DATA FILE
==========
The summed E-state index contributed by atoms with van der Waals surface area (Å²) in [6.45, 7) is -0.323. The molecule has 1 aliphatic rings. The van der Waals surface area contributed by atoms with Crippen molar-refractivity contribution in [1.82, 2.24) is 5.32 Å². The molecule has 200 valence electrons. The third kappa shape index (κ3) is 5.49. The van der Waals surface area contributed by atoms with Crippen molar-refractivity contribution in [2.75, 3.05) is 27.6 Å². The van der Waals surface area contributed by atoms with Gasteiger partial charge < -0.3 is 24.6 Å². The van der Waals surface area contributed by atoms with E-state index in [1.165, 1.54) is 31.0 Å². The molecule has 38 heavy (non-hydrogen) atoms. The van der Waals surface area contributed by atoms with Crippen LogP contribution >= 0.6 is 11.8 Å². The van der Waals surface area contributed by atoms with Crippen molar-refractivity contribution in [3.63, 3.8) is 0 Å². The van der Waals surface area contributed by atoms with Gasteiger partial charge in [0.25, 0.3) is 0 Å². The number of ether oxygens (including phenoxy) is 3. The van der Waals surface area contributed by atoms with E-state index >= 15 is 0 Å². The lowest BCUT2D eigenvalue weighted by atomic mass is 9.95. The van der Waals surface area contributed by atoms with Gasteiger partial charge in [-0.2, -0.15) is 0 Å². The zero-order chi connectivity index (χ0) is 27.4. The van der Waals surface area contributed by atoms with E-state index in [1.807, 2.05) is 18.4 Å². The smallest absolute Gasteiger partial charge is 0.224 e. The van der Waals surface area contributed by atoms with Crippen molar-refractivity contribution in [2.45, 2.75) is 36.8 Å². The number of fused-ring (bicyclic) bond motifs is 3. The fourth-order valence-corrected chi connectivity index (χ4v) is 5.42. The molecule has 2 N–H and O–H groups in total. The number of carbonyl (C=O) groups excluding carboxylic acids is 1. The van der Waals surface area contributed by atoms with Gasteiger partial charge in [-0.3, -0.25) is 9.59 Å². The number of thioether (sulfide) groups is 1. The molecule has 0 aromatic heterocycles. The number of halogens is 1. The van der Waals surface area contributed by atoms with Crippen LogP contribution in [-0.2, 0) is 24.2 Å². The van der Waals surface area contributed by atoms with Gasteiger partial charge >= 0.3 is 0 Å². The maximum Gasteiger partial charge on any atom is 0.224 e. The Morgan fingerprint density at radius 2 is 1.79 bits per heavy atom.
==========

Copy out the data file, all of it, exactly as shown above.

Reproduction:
The summed E-state index contributed by atoms with van der Waals surface area (Å²) in [6.45, 7) is -0.323. The molecule has 1 aliphatic rings. The van der Waals surface area contributed by atoms with Crippen molar-refractivity contribution in [1.82, 2.24) is 5.32 Å². The molecule has 200 valence electrons. The third kappa shape index (κ3) is 5.49. The van der Waals surface area contributed by atoms with Crippen molar-refractivity contribution in [2.75, 3.05) is 27.6 Å². The van der Waals surface area contributed by atoms with Gasteiger partial charge < -0.3 is 24.6 Å². The van der Waals surface area contributed by atoms with E-state index in [1.165, 1.54) is 31.0 Å². The molecule has 38 heavy (non-hydrogen) atoms. The van der Waals surface area contributed by atoms with Crippen LogP contribution >= 0.6 is 11.8 Å². The van der Waals surface area contributed by atoms with Crippen molar-refractivity contribution in [3.63, 3.8) is 0 Å². The van der Waals surface area contributed by atoms with Gasteiger partial charge in [0.25, 0.3) is 0 Å². The number of ether oxygens (including phenoxy) is 3. The van der Waals surface area contributed by atoms with E-state index >= 15 is 0 Å². The lowest BCUT2D eigenvalue weighted by atomic mass is 9.95. The van der Waals surface area contributed by atoms with Gasteiger partial charge in [-0.2, -0.15) is 0 Å². The zero-order chi connectivity index (χ0) is 27.4. The van der Waals surface area contributed by atoms with E-state index in [1.807, 2.05) is 18.4 Å². The smallest absolute Gasteiger partial charge is 0.224 e. The van der Waals surface area contributed by atoms with Crippen molar-refractivity contribution in [2.45, 2.75) is 36.8 Å². The number of fused-ring (bicyclic) bond motifs is 3. The fourth-order valence-corrected chi connectivity index (χ4v) is 5.42. The molecule has 2 N–H and O–H groups in total. The number of carbonyl (C=O) groups excluding carboxylic acids is 1. The van der Waals surface area contributed by atoms with Gasteiger partial charge in [-0.3, -0.25) is 9.59 Å². The number of thioether (sulfide) groups is 1. The molecule has 0 aromatic heterocycles. The number of halogens is 1. The van der Waals surface area contributed by atoms with Crippen LogP contribution in [-0.2, 0) is 24.2 Å². The van der Waals surface area contributed by atoms with Gasteiger partial charge >= 0.3 is 0 Å². The maximum Gasteiger partial charge on any atom is 0.224 e. The Morgan fingerprint density at radius 2 is 1.79 bits per heavy atom.